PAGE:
Although the internet has outpaced traditional media in many aspects, and has the potential to develop even further, there’s a surprising lack of research involving internet service providers (ISP) and their use of brand power to gain customers. Kevin Chiu, Ru-Jen Lin, Maxwell Hsu, and Li-Hua Huang have hoped to remedy this by studying the brand power of ISPs in Northern Taiwan. Despite its small size and population of only 23 million, with an internet penetration of only 46 percent as of 2009, there are over 51 ISPs competing for customers in Taiwan. In their study, they look at the role branding plays on an ISPs ability to retain old and gain new customers. According to their study, the power of branding comes from the image customers attach to a brand, the knowledge or awareness customers have of a brand, the trust customers put in a brand, and the consumers’ overall preference. The study found brand awareness and brand trust to be the key factors in how an ISP brand is perceived. Control of these factors by ISPs are crucial for their success and overall standing in the marketplace.
The discipline of Human Computer Interaction, or HCI, involves the study of how people interact with computers and how computers are developed to interact with people. HCI has caught the attention of several corporations and academic institutions, all of them looking for a way to make the interaction between man and machine as user friendly as possible. Ugwunwa Chinyere Esse takes this approach in his study comparing users’ experiences with Microsoft Windows XP and Windows Vista. In his study, he cites much of the criticism levied at Windows Vista not long after its launch, including: its high system requirements, restrictive licensing terms, and its inclusion of digital rights management technologies, or DRM. According to many critics, several aspects of Vista do little to increase how user friendly the operating system is, and are more likely additions made to please big business. Esse surveyed a large group of Windows users who found it difficult to switch to Windows Vista from Windows XP, despite preferring Vista’s graphically interface. He concludes that Microsoft needed to “investigate and conduct a feasibility study on the end users” of their operating systems to further improve the user friendliness of their software.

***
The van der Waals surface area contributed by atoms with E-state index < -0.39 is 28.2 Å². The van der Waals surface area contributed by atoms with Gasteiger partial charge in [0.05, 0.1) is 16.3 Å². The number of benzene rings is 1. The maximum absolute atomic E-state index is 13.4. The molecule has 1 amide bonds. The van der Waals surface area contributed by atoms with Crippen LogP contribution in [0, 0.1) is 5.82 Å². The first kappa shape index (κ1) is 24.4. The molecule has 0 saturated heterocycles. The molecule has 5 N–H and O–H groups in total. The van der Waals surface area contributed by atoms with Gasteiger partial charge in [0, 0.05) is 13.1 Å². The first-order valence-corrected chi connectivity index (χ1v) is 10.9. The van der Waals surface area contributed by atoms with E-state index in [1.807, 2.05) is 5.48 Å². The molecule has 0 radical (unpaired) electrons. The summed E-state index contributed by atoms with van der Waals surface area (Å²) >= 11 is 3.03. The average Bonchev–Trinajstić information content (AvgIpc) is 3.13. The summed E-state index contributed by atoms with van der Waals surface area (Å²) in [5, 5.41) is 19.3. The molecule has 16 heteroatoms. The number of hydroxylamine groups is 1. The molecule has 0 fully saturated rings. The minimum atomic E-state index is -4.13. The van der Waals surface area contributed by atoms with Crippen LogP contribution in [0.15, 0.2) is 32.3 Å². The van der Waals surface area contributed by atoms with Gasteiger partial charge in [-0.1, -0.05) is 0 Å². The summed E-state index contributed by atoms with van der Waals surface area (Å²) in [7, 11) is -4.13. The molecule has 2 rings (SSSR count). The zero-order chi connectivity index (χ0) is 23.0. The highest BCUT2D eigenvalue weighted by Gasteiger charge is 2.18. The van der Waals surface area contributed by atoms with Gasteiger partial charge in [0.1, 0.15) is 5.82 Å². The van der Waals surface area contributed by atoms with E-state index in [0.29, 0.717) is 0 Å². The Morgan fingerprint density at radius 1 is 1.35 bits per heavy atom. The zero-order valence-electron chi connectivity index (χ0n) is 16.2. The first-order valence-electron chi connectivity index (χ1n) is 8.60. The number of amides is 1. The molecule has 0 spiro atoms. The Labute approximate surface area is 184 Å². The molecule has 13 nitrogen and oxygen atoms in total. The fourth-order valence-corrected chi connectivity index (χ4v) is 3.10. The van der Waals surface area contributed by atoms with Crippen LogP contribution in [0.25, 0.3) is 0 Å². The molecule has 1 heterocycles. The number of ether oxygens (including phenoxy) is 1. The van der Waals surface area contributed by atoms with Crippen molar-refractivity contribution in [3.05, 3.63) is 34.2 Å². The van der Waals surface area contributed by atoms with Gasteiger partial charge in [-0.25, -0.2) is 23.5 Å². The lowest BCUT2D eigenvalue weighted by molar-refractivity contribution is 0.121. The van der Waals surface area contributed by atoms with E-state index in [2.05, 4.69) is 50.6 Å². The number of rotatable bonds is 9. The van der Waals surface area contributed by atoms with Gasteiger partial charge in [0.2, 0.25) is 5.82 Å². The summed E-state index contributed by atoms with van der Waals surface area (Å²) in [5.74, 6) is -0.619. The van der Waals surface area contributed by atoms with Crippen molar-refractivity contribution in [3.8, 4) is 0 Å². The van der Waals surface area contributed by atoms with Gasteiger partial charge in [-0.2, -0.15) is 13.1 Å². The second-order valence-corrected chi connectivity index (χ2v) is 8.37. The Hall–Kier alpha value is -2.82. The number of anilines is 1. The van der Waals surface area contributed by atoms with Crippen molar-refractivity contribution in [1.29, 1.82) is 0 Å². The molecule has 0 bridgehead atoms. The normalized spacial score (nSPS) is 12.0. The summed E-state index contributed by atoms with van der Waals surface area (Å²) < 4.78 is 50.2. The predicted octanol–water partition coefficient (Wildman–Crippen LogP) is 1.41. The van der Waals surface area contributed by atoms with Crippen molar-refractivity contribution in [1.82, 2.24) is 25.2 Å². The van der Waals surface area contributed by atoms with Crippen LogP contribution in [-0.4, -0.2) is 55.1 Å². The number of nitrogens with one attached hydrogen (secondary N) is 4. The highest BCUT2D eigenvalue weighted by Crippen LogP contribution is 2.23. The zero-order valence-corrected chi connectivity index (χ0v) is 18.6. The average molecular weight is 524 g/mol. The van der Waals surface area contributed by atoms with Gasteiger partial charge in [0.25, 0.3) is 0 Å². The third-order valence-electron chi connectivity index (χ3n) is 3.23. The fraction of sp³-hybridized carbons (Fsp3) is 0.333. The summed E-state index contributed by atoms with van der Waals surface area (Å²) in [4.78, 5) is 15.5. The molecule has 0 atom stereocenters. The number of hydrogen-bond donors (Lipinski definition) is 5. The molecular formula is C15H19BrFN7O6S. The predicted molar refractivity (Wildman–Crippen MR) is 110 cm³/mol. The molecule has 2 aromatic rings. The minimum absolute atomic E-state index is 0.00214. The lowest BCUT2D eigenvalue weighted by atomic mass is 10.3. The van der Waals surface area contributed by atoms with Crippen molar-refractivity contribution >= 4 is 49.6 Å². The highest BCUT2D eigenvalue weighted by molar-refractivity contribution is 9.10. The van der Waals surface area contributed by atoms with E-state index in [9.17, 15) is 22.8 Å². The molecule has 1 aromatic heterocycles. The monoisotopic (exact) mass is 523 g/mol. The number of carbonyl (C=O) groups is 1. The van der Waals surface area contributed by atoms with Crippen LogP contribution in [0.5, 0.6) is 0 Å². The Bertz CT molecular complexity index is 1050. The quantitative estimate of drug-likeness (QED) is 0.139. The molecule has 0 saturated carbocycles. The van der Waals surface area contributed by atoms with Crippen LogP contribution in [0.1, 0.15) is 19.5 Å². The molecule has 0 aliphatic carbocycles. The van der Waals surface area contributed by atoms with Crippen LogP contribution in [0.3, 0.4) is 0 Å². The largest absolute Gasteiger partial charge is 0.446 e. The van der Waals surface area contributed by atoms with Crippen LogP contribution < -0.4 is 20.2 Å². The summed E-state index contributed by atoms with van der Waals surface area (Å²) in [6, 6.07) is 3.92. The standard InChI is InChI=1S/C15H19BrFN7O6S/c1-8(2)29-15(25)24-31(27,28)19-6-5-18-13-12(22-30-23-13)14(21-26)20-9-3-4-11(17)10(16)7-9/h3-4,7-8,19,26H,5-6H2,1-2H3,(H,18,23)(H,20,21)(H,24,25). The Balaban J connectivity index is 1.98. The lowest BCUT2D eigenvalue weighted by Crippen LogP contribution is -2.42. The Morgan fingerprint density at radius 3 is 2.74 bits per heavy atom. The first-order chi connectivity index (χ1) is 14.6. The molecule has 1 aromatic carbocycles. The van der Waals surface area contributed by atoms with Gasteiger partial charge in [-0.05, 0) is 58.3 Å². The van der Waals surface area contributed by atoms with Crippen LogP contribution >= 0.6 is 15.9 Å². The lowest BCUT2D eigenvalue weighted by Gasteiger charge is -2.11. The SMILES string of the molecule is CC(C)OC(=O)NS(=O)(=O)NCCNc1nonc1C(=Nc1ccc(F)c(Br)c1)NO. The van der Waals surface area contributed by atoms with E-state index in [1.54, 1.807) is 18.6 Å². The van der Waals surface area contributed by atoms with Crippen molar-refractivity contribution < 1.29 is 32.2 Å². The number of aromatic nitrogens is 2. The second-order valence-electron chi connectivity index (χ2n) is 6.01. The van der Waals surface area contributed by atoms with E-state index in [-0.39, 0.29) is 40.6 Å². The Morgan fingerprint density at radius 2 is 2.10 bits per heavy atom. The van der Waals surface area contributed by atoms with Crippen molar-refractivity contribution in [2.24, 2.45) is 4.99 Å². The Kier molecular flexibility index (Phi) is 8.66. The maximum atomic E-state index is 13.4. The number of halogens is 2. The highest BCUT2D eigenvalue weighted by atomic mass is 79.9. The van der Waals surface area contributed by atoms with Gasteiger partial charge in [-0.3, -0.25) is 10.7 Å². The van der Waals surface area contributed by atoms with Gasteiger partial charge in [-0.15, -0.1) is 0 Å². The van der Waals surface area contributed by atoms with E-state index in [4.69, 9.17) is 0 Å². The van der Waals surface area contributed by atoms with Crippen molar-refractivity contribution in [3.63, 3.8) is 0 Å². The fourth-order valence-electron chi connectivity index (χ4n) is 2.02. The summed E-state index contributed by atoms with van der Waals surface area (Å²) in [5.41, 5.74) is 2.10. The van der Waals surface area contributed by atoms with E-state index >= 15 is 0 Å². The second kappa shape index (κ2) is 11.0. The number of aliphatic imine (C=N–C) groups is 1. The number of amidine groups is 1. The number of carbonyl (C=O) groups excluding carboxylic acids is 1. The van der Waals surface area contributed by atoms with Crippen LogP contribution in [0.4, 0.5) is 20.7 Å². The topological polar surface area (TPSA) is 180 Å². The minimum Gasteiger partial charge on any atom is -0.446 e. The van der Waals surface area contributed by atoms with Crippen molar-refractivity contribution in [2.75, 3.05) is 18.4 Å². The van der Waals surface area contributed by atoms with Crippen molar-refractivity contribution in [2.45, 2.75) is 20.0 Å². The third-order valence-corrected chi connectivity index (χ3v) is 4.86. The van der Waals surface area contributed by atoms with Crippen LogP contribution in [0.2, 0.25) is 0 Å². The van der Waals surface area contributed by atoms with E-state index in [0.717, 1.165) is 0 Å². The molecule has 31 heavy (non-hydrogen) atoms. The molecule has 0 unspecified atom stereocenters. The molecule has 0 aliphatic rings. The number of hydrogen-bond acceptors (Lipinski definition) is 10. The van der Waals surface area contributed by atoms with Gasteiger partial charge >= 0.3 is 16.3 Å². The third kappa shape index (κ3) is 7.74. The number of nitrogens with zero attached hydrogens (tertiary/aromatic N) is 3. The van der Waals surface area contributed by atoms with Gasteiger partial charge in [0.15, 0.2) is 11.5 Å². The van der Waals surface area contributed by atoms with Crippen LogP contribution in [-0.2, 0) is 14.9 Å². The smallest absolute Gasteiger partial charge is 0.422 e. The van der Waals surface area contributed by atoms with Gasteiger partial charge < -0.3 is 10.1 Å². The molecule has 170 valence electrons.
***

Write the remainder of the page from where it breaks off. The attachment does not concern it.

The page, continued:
TCP/IP or transmission control protocol and internet protocol is explained in this article. The author explains how TCP breaks up the packets and puts them back together while IP guide the information to the right destination. He explains that the internet is considered a packet switched network where there is not one single unbroken sender and receiver connection. He explains that this is why TCP/IP is so important. Allowing the information or package to be broken up and pieced back together makes the information occur faster. He goes into detail about how the TCP/IP is able to work for example, sockets or a TCP/IP stacks are a needed software in your computer to understand the protocols to allow the functions to work. The author further explains how the protocols work and is pretty straightforward. The entire book might be good to look at when our class does the “How it Works” project. Here’s the LINK!